Google Inc v Vidal-Hall & Ors, Court of Appeal - Civil Division, March 27, 2015, [2015] EWCA Civ 311

Issuing Organization:Civil Division
Actores:Google Inc v Vidal-Hall & Ors
Resolution Date:March 27, 2015

Case No: A2/2014/0403

Neutral Citation Number: [2015] EWCA Civ 311




The Hon. Mr Justice Tugendhat

[2014] EWHC 13 (QB)

Royal Courts of Justice

Strand, London, WC2A 2LL

Date: 27/03/2015

Before :





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Between :

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Antony White QC and Catrin Evans (instructed by Bristows LLP) for the Defendant

Hugh Tomlinson QC and Ben Silverstone (instructed by Olswang LLP) for the Claimants

Anya Proops and Julian Milford (instructed by the Information Commissioner's Office) for the Intervener

Hearing dates : 8 December 2014, 2-3 March 2015

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The Master of the Rolls and Lady Justice Sharp:


  1. The appeal in this case raises two important issues of law. The first is whether the cause of action for misuse of private information is a tort, specifically for the purposes of the rules providing for service of proceedings out of the jurisdiction. The second is the meaning of damage in section 13 of the Data Protection Act 1998 (the DPA); in particular, whether there can be a claim for compensation without pecuniary loss.

    The claims in outline

  2. The claimants are three individuals who used Apple computers between the summer of 2011 and about 17 February 2012. Each of them accessed the internet using their Apple Safari browser.

  3. The case concerns the operation of what has become known as the `Safari workaround'. The essence of the complaint is that the defendant collected private information about the claimants' internet usage via their Apple Safari browser (the Browser-Generated Information, or `BGI') without the claimants' knowledge and consent, by using a small string of text saved on the user's device (`cookies'). This allowed the defendant to recognise the browser sending the BGI. The BGI was then aggregated and used by the defendant as part of its commercial offering to advertisers via its `doubleclick' advertising service. This meant advertisers could select advertisements targeted or tailored to the claimants' interests, as deduced from the collected BGI, which could be and were displayed on the screens of the claimants' computer devices. This revealed private information about the claimants, which was or might have been seen by third parties. The tracking and collation of the claimants' BGI was contrary to the defendant's publicly stated position that such activity could not be conducted for Safari users unless they had expressly allowed it to happen.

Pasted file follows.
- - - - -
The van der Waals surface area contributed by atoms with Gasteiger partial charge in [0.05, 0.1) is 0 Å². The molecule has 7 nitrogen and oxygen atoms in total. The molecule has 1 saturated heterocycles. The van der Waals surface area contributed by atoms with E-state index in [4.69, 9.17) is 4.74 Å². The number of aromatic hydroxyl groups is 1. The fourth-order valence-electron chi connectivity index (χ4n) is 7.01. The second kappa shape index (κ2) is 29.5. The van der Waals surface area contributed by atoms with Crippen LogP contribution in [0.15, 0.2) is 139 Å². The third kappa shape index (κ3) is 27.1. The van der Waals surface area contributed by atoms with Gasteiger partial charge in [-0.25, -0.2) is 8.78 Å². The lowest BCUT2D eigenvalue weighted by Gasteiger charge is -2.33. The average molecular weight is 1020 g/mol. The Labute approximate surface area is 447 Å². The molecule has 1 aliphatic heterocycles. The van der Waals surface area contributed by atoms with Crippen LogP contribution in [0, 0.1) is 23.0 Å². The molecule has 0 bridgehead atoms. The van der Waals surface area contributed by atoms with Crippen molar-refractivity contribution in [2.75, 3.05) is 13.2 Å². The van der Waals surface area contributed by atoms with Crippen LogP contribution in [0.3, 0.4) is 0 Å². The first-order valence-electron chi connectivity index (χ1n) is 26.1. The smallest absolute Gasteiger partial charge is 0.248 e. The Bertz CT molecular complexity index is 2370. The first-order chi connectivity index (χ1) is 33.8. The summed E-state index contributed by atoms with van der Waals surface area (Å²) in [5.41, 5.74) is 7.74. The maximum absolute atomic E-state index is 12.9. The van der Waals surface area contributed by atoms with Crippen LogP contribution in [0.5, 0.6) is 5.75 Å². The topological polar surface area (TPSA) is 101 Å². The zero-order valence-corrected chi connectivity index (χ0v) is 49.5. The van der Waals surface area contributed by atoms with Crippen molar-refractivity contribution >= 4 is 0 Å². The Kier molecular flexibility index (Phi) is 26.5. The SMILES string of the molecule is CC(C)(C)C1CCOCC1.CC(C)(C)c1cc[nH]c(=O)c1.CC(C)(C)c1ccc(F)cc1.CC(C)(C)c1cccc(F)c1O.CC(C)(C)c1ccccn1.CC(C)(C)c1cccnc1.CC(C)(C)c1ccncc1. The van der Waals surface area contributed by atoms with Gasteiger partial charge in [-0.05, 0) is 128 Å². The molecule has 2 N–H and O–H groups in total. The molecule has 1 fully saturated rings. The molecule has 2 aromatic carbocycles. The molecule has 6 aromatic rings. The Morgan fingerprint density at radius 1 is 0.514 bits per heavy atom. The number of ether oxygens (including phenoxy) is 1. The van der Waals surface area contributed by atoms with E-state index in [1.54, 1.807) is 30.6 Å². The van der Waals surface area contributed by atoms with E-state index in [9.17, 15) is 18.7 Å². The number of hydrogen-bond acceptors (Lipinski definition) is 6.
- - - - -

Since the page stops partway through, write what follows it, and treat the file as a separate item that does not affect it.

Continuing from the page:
4. On 12 June 2013, the claimants began proceedings against the defendant. The Particulars of Claim are divided into sections. There is a general section relating to all three claimants, followed by two specific sections for each claimant, one open and one confidential. The pleaded causes of action in each case are misuse of private information, breach of confidence and breach of the DPA. These matters, and some of the technical terms used, are explained in more detail in extracts from the pleaded case, attached to this judgment as an appendix. The information obtained in relation to each claimant is set out in detail in the confidential schedules to the `claimant specific' Particulars of Claim. The information falls into a number of the categories specified in para 7.5 of the Particulars of Claim: see Appendix.